Directors are legally obliged to take into account the impact on stakeholders. They must bear in mind long term consequences of decisions, the interests of employees, relationships with customers and suppliers, the impact on the community and environment, and business reputation.
The most effective board is a diverse one, made up of skills and expertise most needed to understand the business and the environment in which it operates. In addition, knowledge and understanding of stakeholders’ interests should be a factor when bringing balance to the board and you may decide to recruit new directors to cover this.
The guidance suggests two approaches to this:
- reserving one or more board positions for directors drawn from a stakeholder group, such as the workforce; and
- extending the selection criteria and search methods for non-executive directors to identify individuals with relevant experience or understanding of one or more stakeholder groups.
To help them understand stakeholders’ interests, it is wise to train directors, particularly those without board experience, on stakeholder-related matters. Therefore, the chairman, supported by the company secretary, should keep under review an induction programme to help directors:
- build an understanding of the nature of the company, its business and its markets;
- build a link with the company’s people; and
- build an understanding of the company’s main relationships.
Engaging with stakeholders is one thing, but for it to mean anything and have any positive impact on them, the results of the engagement must be used to inform the board’s decisions.
When considering engagement mechanisms, you should be flexible, with the convenience of the stakeholders in mind, not just the company. Engagement mechanisms could include:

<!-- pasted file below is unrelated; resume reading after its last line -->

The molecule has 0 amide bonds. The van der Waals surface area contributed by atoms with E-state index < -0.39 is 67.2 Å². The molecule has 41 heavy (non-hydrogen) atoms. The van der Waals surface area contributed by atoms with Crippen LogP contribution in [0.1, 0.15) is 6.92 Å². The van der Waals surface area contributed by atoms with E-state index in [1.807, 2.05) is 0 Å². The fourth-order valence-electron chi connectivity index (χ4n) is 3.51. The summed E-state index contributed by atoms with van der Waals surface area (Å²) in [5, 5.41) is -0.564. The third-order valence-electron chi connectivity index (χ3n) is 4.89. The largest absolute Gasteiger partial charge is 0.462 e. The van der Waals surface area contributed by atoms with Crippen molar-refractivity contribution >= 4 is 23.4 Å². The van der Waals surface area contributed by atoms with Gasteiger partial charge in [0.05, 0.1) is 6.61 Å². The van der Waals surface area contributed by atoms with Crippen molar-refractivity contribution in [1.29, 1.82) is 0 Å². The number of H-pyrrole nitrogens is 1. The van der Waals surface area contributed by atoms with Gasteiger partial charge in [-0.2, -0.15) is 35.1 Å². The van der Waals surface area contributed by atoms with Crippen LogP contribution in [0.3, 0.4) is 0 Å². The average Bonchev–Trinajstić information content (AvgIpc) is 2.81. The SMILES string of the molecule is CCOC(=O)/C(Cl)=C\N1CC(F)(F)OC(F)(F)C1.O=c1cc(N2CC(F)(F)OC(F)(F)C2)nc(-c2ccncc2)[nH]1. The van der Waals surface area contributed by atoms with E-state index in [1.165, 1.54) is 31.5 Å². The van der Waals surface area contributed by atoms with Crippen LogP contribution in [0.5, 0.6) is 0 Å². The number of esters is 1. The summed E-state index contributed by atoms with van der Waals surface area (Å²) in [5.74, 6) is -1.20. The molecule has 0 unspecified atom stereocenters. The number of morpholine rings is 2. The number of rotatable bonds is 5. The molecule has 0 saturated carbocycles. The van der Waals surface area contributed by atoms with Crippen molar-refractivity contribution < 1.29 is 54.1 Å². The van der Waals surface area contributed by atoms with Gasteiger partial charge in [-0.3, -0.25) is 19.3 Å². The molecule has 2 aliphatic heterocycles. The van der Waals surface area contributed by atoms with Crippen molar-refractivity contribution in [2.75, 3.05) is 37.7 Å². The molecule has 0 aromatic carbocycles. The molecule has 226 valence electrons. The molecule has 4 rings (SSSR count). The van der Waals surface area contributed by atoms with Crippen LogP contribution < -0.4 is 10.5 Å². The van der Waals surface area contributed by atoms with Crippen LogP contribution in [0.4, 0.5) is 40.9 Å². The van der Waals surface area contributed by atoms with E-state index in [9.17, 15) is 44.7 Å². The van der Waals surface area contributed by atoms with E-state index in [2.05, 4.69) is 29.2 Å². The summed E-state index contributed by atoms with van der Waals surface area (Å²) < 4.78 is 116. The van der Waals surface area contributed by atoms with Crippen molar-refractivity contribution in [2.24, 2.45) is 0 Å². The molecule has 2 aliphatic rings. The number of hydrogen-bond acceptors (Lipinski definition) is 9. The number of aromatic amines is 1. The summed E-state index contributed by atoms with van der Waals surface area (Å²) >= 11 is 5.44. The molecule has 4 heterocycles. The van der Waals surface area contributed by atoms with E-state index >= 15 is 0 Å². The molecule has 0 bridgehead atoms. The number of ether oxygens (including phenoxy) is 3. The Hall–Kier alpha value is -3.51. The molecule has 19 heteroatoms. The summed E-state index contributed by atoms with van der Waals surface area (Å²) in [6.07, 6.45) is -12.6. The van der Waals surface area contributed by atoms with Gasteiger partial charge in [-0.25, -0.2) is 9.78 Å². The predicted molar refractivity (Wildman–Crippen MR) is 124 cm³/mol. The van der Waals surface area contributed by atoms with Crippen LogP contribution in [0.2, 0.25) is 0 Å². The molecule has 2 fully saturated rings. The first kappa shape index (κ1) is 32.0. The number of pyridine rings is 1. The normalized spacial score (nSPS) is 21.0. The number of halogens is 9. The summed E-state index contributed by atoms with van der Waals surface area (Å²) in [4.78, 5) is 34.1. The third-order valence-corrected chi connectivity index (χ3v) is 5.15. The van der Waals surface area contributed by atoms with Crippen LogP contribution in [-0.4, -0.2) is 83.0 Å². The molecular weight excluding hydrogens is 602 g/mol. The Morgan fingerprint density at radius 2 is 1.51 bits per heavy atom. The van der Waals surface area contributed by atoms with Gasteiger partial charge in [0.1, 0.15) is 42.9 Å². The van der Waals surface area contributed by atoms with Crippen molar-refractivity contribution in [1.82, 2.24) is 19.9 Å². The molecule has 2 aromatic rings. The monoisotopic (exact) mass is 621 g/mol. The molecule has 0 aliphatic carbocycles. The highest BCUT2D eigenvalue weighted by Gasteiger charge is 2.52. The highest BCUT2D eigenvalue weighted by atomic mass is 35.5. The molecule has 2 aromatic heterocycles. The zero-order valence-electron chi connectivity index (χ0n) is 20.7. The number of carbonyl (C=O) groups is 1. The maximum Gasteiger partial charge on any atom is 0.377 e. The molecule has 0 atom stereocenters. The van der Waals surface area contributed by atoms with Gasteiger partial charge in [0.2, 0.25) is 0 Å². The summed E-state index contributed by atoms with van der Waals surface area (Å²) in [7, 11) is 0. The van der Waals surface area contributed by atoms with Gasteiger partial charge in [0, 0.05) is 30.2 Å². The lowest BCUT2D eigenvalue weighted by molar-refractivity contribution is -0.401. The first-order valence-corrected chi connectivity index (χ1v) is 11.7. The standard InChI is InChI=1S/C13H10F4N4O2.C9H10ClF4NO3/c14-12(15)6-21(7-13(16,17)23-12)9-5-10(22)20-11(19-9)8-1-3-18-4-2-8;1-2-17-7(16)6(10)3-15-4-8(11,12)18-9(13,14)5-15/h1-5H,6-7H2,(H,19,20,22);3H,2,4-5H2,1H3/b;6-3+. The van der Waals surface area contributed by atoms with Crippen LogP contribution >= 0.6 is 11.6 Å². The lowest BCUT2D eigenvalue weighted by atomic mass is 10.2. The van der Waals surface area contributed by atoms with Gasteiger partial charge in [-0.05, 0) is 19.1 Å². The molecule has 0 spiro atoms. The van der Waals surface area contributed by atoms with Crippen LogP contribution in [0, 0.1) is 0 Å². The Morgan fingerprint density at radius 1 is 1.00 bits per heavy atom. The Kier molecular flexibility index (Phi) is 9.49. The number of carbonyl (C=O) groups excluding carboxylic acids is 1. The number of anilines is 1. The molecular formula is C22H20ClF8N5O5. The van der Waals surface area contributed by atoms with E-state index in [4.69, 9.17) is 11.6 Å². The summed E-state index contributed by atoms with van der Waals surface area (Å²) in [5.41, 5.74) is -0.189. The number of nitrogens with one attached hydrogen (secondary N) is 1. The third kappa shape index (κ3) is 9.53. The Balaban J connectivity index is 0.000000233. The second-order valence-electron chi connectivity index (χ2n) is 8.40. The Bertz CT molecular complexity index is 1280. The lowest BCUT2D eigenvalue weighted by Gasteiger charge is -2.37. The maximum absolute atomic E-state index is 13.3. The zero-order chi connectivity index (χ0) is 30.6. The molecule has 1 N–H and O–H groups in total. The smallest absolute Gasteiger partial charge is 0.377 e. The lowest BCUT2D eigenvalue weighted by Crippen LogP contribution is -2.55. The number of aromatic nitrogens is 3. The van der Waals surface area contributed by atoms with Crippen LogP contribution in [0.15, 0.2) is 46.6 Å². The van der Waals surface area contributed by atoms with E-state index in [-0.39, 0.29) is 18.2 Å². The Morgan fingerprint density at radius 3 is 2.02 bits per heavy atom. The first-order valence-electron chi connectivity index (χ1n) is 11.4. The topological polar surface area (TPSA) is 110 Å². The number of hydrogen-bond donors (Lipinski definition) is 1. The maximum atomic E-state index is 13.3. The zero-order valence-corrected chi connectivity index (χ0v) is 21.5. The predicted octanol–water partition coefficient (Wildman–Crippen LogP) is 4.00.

- Forums and panels
- Social media
- On-site visits
- Employee AGMs
- Newsletters and other publications
You will primarily report to shareholders through the annual report, account and at the AGM and investors will want to understand the processes of stakeholder engagement. The annual report should answer these questions:
- Who are the key stakeholders?
- How does the board hear from its key stakeholders?
- What were the outcomes of the company’s engagements with its key stakeholders, and what impact did that have on the board’s decisions?
When considering stakeholder engagement there will be many factors to take into account. No two organisations are the same and depending on your size, location, business activities and relationships, the list of stakeholders will differ. Each of the core principals should be considered carefully, for neglecting one could undermine any benefits gained from effectively implementing the others. While the guidance suggests ways in which to approach the core principles, it is entirely up to your board to approach them in ways that will benefit your organisation the most, leading to the most effective engagement and a better understanding of your board’s impact on stakeholders.
The full guidance can be viewed here.